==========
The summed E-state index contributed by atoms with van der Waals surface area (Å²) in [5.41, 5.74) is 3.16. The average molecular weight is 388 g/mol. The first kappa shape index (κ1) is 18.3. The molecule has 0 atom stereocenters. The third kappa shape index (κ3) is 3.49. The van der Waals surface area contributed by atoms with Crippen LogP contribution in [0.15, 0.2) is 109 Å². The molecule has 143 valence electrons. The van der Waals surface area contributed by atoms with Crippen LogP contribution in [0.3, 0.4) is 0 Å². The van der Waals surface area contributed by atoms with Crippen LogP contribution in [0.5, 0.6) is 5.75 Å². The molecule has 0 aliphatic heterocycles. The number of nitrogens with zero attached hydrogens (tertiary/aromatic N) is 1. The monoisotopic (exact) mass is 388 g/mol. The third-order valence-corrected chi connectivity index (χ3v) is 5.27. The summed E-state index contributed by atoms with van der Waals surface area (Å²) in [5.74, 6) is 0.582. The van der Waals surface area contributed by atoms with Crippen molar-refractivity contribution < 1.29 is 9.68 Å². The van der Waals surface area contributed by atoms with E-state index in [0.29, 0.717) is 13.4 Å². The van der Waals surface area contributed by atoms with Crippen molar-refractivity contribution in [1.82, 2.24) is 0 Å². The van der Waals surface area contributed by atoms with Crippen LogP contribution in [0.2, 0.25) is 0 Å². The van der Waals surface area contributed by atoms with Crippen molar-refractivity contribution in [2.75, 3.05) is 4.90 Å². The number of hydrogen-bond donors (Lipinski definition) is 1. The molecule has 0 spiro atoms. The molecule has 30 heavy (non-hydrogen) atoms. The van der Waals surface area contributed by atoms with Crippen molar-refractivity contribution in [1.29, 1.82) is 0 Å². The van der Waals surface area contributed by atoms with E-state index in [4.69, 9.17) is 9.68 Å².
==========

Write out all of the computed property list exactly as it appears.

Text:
The summed E-state index contributed by atoms with van der Waals surface area (Å²) in [5.41, 5.74) is 3.16. The average molecular weight is 388 g/mol. The first kappa shape index (κ1) is 18.3. The molecule has 0 atom stereocenters. The third kappa shape index (κ3) is 3.49. The van der Waals surface area contributed by atoms with Crippen LogP contribution in [0.15, 0.2) is 109 Å². The molecule has 143 valence electrons. The van der Waals surface area contributed by atoms with Crippen LogP contribution in [0.3, 0.4) is 0 Å². The van der Waals surface area contributed by atoms with Crippen LogP contribution in [0.5, 0.6) is 5.75 Å². The molecule has 0 aliphatic heterocycles. The number of nitrogens with zero attached hydrogens (tertiary/aromatic N) is 1. The monoisotopic (exact) mass is 388 g/mol. The third-order valence-corrected chi connectivity index (χ3v) is 5.27. The summed E-state index contributed by atoms with van der Waals surface area (Å²) in [5.74, 6) is 0.582. The van der Waals surface area contributed by atoms with Crippen molar-refractivity contribution < 1.29 is 9.68 Å². The van der Waals surface area contributed by atoms with E-state index in [0.29, 0.717) is 13.4 Å². The van der Waals surface area contributed by atoms with Crippen molar-refractivity contribution in [1.82, 2.24) is 0 Å². The van der Waals surface area contributed by atoms with Crippen LogP contribution in [0.2, 0.25) is 0 Å². The van der Waals surface area contributed by atoms with Crippen molar-refractivity contribution in [2.75, 3.05) is 4.90 Å². The number of hydrogen-bond donors (Lipinski definition) is 1. The molecule has 0 spiro atoms. The molecule has 30 heavy (non-hydrogen) atoms. The van der Waals surface area contributed by atoms with Crippen molar-refractivity contribution in [1.29, 1.82) is 0 Å². The van der Waals surface area contributed by atoms with E-state index in [4.69, 9.17) is 9.68 Å².